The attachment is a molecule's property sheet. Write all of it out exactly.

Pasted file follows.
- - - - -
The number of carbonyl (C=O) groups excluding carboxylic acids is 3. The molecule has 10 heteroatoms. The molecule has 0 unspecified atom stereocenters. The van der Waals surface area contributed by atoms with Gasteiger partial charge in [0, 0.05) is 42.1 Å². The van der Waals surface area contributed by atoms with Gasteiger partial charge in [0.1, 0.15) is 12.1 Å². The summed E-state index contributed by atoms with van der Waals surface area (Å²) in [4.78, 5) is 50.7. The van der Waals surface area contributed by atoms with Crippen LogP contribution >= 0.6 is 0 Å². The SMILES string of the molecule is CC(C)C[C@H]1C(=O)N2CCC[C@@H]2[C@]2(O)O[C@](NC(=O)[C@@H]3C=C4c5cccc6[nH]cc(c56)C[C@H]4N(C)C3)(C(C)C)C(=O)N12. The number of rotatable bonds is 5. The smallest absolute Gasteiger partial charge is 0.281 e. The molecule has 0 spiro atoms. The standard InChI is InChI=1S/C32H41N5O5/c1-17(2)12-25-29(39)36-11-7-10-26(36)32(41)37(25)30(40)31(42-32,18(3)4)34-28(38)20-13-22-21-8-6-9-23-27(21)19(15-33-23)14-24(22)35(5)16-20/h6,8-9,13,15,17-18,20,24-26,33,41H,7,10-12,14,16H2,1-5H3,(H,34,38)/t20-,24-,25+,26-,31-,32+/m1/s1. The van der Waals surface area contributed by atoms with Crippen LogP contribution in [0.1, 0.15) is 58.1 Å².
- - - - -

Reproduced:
The number of carbonyl (C=O) groups excluding carboxylic acids is 3. The molecule has 10 heteroatoms. The molecule has 0 unspecified atom stereocenters. The van der Waals surface area contributed by atoms with Gasteiger partial charge in [0, 0.05) is 42.1 Å². The van der Waals surface area contributed by atoms with Gasteiger partial charge in [0.1, 0.15) is 12.1 Å². The summed E-state index contributed by atoms with van der Waals surface area (Å²) in [4.78, 5) is 50.7. The van der Waals surface area contributed by atoms with Crippen LogP contribution >= 0.6 is 0 Å². The SMILES string of the molecule is CC(C)C[C@H]1C(=O)N2CCC[C@@H]2[C@]2(O)O[C@](NC(=O)[C@@H]3C=C4c5cccc6[nH]cc(c56)C[C@H]4N(C)C3)(C(C)C)C(=O)N12. The number of rotatable bonds is 5. The smallest absolute Gasteiger partial charge is 0.281 e. The molecule has 0 spiro atoms. The standard InChI is InChI=1S/C32H41N5O5/c1-17(2)12-25-29(39)36-11-7-10-26(36)32(41)37(25)30(40)31(42-32,18(3)4)34-28(38)20-13-22-21-8-6-9-23-27(21)19(15-33-23)14-24(22)35(5)16-20/h6,8-9,13,15,17-18,20,24-26,33,41H,7,10-12,14,16H2,1-5H3,(H,34,38)/t20-,24-,25+,26-,31-,32+/m1/s1. The van der Waals surface area contributed by atoms with Crippen LogP contribution in [0.1, 0.15) is 58.1 Å².